Editorial: Jail's no answer for panhandlers
It's a promising sign that at least one member of Durham's City Council may want to moderate the panhandling ordinance.
Trying to drive the homeless and destitute farther from view so that we don't have to think about them is bad enough. But criminalizing their efforts, throwing them in jail for asking for help from a median rather than a sidewalk, seems too much like adding insult injury.
In the pages of The Herald-Sun last month, we had at least one Police Beat round-up that included a panhandler jailed in the mix with burglars, rapists, pet shooters and convicted murderers. William Russell Elliott, 54, found himself in the Durham County Jail because he asked for money from passing motorists at the side of the exit ramp of Interstate 40 onto Durham-Chapel Hill Boulevard. Police said he didn't wear a reflective vest. The ramp lacked a sidewalk. So, they arrested Elliott and held him under $500 bond.
We can't blame police offers for doing their job in this case. They're just enforcing the law. However, Elliott's criminal background includes convictions for burglary, robbery, prison escape, cocaine trafficking and embezzlement. Should the city punish people like this for seeking assistance through peaceful means? Or does that just encourage falling back on criminal behavior?
Groups such as Open Table Ministries have argued for a repeal of the panhandling ordinance, which was just approved last year. Protesters have waved signs declaring it shouldn't be a crime to ask for help.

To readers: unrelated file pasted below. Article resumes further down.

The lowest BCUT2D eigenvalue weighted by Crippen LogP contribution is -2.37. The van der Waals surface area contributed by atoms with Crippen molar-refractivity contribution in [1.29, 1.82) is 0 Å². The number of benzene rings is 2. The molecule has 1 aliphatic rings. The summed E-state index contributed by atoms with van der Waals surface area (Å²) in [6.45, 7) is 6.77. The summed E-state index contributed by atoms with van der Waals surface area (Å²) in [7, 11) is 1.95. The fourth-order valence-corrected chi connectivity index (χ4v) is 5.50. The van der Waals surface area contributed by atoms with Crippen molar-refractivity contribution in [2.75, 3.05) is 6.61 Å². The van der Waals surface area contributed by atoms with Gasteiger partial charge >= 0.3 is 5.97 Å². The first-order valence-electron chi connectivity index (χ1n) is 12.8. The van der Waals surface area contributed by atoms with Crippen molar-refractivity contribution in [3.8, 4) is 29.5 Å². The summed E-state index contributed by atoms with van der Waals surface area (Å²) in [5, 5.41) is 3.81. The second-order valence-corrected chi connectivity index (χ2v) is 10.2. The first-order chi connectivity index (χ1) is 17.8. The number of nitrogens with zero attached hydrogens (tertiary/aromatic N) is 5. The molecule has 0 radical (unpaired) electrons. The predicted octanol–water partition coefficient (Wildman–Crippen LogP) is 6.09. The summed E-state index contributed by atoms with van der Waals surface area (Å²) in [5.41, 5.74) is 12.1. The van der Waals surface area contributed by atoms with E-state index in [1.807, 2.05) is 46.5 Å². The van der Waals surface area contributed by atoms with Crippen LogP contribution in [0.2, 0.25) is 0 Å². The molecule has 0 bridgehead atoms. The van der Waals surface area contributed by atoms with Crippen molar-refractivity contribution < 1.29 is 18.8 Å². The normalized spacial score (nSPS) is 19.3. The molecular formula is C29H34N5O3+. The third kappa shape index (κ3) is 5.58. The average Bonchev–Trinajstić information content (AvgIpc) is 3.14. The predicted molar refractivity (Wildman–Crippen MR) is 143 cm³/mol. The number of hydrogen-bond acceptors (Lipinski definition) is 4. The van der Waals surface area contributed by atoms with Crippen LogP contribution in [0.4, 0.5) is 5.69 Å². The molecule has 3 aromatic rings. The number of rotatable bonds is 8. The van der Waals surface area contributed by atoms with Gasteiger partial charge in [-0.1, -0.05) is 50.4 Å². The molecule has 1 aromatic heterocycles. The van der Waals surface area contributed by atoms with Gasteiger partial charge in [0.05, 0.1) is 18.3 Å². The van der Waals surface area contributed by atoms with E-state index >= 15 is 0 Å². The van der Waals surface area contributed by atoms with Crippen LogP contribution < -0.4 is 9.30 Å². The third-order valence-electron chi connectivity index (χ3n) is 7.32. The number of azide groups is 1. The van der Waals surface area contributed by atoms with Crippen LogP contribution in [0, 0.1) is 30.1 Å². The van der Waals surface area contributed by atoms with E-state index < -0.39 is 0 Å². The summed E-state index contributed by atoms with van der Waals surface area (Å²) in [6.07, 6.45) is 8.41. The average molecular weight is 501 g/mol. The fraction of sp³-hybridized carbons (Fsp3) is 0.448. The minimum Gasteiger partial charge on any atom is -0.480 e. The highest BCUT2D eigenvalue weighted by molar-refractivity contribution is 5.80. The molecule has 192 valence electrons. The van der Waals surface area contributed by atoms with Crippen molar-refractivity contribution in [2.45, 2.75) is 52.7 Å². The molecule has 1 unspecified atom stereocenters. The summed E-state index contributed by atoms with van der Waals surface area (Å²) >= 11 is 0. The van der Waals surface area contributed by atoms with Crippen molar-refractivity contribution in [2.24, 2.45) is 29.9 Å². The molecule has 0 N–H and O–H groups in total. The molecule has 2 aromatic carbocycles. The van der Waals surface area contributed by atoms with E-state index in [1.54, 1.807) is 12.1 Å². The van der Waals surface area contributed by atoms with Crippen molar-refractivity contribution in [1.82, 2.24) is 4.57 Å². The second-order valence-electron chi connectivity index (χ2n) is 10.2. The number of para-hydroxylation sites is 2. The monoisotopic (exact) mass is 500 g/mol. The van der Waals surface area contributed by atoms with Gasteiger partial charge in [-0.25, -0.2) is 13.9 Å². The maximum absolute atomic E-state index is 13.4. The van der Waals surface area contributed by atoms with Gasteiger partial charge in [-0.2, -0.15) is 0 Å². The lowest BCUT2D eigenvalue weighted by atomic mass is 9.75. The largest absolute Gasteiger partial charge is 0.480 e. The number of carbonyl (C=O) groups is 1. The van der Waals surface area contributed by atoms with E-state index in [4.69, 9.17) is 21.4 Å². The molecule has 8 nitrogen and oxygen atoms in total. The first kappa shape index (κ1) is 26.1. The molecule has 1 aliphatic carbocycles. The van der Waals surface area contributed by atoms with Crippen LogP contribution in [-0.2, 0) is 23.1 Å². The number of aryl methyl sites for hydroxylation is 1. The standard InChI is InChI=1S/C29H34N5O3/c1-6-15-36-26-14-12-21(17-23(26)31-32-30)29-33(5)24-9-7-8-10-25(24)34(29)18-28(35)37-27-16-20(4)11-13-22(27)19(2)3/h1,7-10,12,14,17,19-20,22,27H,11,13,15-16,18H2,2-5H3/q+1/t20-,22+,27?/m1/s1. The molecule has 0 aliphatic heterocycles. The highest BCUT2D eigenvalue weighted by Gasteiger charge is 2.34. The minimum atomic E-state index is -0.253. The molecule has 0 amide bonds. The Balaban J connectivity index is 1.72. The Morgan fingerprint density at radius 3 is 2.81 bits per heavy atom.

"Fighting for the right of people to panhandle is not fighting to end homelessness," Councilman Steve Schewel said. "Giving someone a donation on the street might help them briefly, and it might help the giver feel better, but it does nothing to help that person get out of homeless."
The Herald-Sun's Ray Gronberg reported last week that although Schewel isn't ready to ditch the ordinance, he would prefer for officials enforcing it to find "alternatives to taking people to jail."
He didn't have to look any farther than neighboring Orange County's court-based intervention program for inspiration. The outreach court involves judges and lawyers bringing in social service workers to help the homeless find shelter, treatment or economic aid.
"A strong intangible [result] is having people who are used to either being ignored or despised by people in authority hopefully feel a different thing," said Jeff Neiman, an Orange assistant district attorney who organized the outreach court program.
We think Schewel's on the right track and we hope the city can work with Open Table and other compassionate organizations to find a middle ground that helps panhandlers find their way back to productivity and full employment rather than into our jails.